Several recent breakthroughs in research on quantum computing and its industrial applications have reinforced its tremendous potential. The demonstration of large-scale quantum computers,1 research on noise-free quantum computation,2 and the implementation of commercial quantum computers are just a few examples that highlight exciting possibilities.
Despite the uncertainty of the timetable and the path forward, companies are salivating at the massive market opportunity that could be unlocked. For example, charge-transport modeling in the battery-technology business could be worth at least $5 billion yearly. Big pharma could apply quantum computing to protein structure and interactions, an opportunity worth $200 billion. Telecoms could use it to optimize their capital spending, worth a potential $50 billion to $70 billion. These applications are just a small sample of the value at stake.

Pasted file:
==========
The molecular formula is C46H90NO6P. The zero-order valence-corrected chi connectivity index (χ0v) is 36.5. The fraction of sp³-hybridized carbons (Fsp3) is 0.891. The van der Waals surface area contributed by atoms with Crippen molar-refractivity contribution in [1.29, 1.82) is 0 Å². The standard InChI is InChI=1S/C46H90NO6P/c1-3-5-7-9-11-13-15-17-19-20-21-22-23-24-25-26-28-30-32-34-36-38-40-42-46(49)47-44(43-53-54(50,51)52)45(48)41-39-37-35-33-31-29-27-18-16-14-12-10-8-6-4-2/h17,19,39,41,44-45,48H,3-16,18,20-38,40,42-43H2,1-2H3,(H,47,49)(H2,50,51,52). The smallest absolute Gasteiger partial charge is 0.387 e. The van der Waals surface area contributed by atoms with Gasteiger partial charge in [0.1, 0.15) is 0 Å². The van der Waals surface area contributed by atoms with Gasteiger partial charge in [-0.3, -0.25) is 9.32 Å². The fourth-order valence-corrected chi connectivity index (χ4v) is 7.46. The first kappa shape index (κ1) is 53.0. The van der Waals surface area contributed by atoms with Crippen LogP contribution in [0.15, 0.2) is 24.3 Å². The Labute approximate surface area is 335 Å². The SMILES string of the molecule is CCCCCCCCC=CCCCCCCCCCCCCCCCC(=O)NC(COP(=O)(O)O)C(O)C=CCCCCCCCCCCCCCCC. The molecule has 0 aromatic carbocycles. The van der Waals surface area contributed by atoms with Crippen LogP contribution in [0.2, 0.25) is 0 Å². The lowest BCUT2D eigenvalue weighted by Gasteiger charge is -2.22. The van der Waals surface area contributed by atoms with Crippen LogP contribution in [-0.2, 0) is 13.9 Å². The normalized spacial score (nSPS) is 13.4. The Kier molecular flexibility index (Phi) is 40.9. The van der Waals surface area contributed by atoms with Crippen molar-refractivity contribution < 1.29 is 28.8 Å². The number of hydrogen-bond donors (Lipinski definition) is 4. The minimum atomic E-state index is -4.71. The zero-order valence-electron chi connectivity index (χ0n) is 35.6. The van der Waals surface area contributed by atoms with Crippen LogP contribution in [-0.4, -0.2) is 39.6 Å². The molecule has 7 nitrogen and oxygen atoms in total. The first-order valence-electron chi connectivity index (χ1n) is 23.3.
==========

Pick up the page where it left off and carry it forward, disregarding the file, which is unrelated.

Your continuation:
In the wake of the COVID-19 crisis, Europe has made a significant push on investments in quantum computing, with Germany alone confirming €2 billion of funding.3 In the race to commercialization, however, Europe trails the United States and China, in part because of its significantly weaker coordination between research, start-ups, venture capital, and leading industries. To pursue this unique opportunity while avoiding long-term business implications in several core industries, European executives need to ensure their efforts are better integrated with ongoing initiatives in the public sector, develop a sufficient talent pipeline, and build partnerships.
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